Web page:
South African Robyn de Groot has done well at previous UCI Mountain Bike Marathon World Championships and hopes to do even better when she lines up for this year’s event in Grachen, Switzerland, on Sunday.
“I’d definitely like to beat my best result at XCM worlds,” said De Groot, who placed sixth at the 2014 event in Pietermaritzburg.
Her first worlds was in 2013 in Austria, where she finished 19th. It was her first year as a mountain-biker and the first time she represented SA in this discipline after switching from the road at the end of 2012.
The dormakaba rider skipped 2016 due to a broken collarbone and humeral head fracture sustained while competing in the Magalies Monster. She placed 10th in Germany in 2017 and 21st last year in Italy.
“I line up at a race aiming for my best result. I’ll always give 100 per cent on the day and give my all.
“I look forward to pushing myself on what seems to be a nice challenging course again. I think sometimes the people back home have no idea about the steepness and length of some of the climbs and descents here in the Alps.”
De Groot, who won the Bike Giro in Feldberg, Germany, last month, said she felt she was in far better shape, both emotionally and physically, than this time last year.
“I’m in a good place. I’ve been training well here in Europe over the past months and the races I have done I have been happy with my results.
“Physically I’m fit and well. My injury and sensations I used to have in my left leg have not shown up again since the surgery.
“I think this is also refreshing for an athlete from a mental and emotional perspective.”
She added that it was a wonderful feeling not to be limited by an injury.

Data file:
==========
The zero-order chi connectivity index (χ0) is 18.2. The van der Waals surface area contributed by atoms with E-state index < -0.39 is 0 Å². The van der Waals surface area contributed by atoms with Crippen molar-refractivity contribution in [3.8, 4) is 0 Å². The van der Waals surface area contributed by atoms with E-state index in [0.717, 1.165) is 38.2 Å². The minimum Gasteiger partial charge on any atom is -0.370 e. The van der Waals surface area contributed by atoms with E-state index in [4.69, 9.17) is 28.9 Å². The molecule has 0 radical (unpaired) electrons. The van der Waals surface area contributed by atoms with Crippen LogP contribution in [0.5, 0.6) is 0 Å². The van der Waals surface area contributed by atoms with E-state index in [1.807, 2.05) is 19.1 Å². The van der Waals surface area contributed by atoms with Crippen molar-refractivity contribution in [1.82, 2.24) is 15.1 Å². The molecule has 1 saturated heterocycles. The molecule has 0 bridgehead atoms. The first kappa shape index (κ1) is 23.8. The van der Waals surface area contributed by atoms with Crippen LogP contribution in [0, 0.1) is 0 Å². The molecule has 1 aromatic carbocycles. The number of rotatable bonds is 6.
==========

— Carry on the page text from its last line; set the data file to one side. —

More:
“I’m happy for sure. My form is good as it usually is when I come to worlds.
“Last year’s event featured a gruelling course and my body just couldn’t push hard at all. If I compare that to this year it feels wonderful to feel like a new athlete.
“I have an amazing coach and trust him fully to have me in good form for the race.”
De Groot, 36, added that she and her coach had been working on areas she had been unable to train for in recent years due to the blood-flow problem in her leg.
“We’ve really gone back to basics and have been happy with the response and progress I’ve made since I started training with structure from April.
“My coach looks at my racing and adapts my training according to various season goals and the demands of the events I plan. I have no doubt he has me lining up in the best form he could get me in without causing injury.
“We’ve had some moments where we have had to back off as my body hasn’t been ready to be loaded in that way.”
De Groot said being proudly South African it was always an honour to race for her country and she held world champs in high regard, trained hard for the event and took it seriously while also maintaining balance.
“It’s a one-day race and you have to keep it all in perspective. I guess the terrain is something one needs also to keep in mind when setting goals and preparing for it.”
She added that she learnt something new every year at worlds and looked back at notes she made after each one, seeing what she identified as weaknesses or neglected areas and where she would have done better.
“We’ve been working on some of those aspects this year. I’ve also used some races here in Germany and Austria as tests for myself just to see what I need to focus on. It has definitely been good to have these events as ‘test runs’.
“Being an athlete is a constant learning process.”
De Groot said she treated worlds as a race just like any other.
“For sure a win or podium at worlds has a huge impact on an athlete’s career. I never really look at it that way, though. I focus on the task at hand and give it my best shot on the day.
“What comes with a good result at worlds isn’t what really drives me. It’s more [about trying] to beat my best, but rainbows have to be part of the dream otherwise it’s pointless to stand on the start line.”